Synopses & Reviews
Henry Huggins can't wait until he turns eleven years old, so he can have a paper route like his friend Scooter McCarthy. Henry wants to prove to the route manager that he is responsible enough to handle the job right now. First he thinks of giving away free kittens with newspaper subscriptions, and then his advertising scheme helps his class win the newspaper drive. But he still doesn't have a paper route. Will Ramona Quimby, making a real pest of herself, help Henry get the job he wants so much?
"The well-loved cast of characters is all here in this Cleary classic Henry Huggins and pooch Ribsy, Beezus and her little sister Ramona the Pest. Youthful television actor Harris breathes life into the gang, and his versatility and boyish charms are on full display. In this tale of childhood ambition and ingenuity, 10-year-old Henry devises various schemes to realize his dream of starting a paper route, including an offer of free kittens for new subscriptions. Always lurking is unpredictable four-year-old Ramona. Unfortunately, she represents the narration's one trouble spot. Harris tends to overdo Ramona's voice, rendering her lines in a demanding scream-whine. She comes across as pest-like and annoying for sure, but lacking in dimension, as well. Otherwise, Harris flawlessly animates the entire neighborhood, from sweet and innocent Henry to cocky Scooter to lisping boy genius Murph. Originally written in 1957, this story may leave today's parents wistful about an era with such a carefree childhood. Kids, however, should still recognize themselves in these characters, clear as day. The audiobook also contains an insightful interview with Cleary. Ages 8-up. (July)" Publishers Weekly (Copyright Reed Business Information, Inc.)
About the Author
Beverly Cleary was born in McMinnville, Oregon, and, until she was old enough to attend school, lived on a farm in Yamhill, a town so small it had no library. Her mother arranged with the State Library to have books sent to Yamhill and acted as librarian in a lodge room upstairs over a bank. There young Beverly learned to love books. However, when the family moved to Portland, Beverly soon found herself in the grammar school’s low reading circle, an experience that has given her sympathy for the problems of struggling readers.
By the third grade she had conquered reading and spent much of her childhood either with books or on her way to and from the public library. Before long her school librarian was suggesting that she should write for boys and girls when she grew up. The idea appealed to her, and she decided that someday she would write the books she longed to read but was unable to find on the library shelves, funny stories about her neighborhood and the sort of children she knew. And so Ramona Quimby, Henry Huggins, Ellen Tebbits, and her other beloved characters were born.
When children ask Mrs. Cleary where she finds her ideas, she replies, "From my own experience and from the world around me." She included a passage about the D.E.A.R. program in Ramona Quimby, Age 8 (second chapter) because she was inspired by letters she received from children who participated in "Drop Everything and Read" activities. Their interest and enthusiasm encouraged her to provide the same experience to Ramona, who enjoys D.E.A.R. time with the rest of her class.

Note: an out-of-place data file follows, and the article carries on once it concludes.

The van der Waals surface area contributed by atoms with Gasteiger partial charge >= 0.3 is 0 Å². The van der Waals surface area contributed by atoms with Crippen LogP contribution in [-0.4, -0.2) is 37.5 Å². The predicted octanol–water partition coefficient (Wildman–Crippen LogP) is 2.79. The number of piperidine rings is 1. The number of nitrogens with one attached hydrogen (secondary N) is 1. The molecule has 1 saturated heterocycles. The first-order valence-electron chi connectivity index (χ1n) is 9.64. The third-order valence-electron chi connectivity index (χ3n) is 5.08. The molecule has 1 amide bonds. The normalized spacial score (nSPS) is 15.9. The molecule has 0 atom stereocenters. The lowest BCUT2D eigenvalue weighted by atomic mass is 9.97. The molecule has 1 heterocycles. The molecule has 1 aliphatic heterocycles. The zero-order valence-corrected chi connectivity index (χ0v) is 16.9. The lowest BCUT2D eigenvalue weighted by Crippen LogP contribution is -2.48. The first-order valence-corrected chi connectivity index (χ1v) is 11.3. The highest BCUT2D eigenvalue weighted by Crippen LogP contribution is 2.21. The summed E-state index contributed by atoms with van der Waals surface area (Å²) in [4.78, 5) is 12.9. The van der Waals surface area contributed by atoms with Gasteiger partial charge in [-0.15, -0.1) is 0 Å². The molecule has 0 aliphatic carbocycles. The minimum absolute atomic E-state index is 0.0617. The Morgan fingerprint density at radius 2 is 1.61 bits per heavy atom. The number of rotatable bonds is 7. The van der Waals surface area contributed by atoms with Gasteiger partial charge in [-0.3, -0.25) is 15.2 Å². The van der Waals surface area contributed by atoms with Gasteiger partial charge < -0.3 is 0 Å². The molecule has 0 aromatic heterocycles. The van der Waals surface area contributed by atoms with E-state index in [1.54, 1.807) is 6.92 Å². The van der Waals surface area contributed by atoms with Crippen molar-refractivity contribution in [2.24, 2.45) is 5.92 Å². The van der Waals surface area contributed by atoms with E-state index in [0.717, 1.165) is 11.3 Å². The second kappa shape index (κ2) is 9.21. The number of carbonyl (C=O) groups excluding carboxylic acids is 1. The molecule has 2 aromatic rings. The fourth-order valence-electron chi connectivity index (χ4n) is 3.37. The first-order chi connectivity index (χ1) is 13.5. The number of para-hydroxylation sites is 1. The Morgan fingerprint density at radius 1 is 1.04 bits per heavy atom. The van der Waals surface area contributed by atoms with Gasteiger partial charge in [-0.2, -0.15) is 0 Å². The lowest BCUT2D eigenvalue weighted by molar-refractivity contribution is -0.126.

Mrs. Cleary's books have earned her many prestigious awards, including the 2003 National Medal of Art from the National Endowment of the Arts and the 1984 John Newbery Medal for Dear Mr. Henshaw. Her Ramona and Her Father and Ramona Quimby, Age 8 were named 1978 and 1982 Newbery Honor Books, respectively.
Among Mrs. Cleary's other awards are the American Library Association's 1975 Laura Ingalls Wilder Award, the Catholic Library Association's 1980 Regina Medal, and the University of Southern Mississippi's 1982 Silver Medallion, all presented in recognition of her lasting contribution to children's literature. In addition, Mrs. Cleary was the 1984 United States author nominee for the Hans Christian Andersen Award, a prestigious international award.
Equally important are the more than 35 statewide awards Mrs. Cleary's books have received based on the direct votes of her young readers. In 2000, to honor her invaluable contributions to children’s literature, Beverly Cleary was named a "Living Legend" by the Library of Congress. This witty and warm author is truly an international favorite. Mrs. Cleary's books appear in over twenty countries in fourteen languages and her characters, including Henry Huggins, Ellen Tebbits, Otis Spofford, and Beezus and Ramona Quimby, as well as Ribsy, Socks, and Ralph S. Mouse, have delighted children for generations. And her popularity has not diminished. HarperCollins Children’s Books recently announced that the film option for Cleary’s classic book character, Ramona Quimby, had been sold to Fox 2000 and Denise DiNovi Productions. In addition, Portland, Oregon has proudly created The Beverly Cleary Sculpture Garden for Children featuring bronze statues of Ramona Quimby, Henry Huggins, and Ribsy, in the park where Beverly used to play.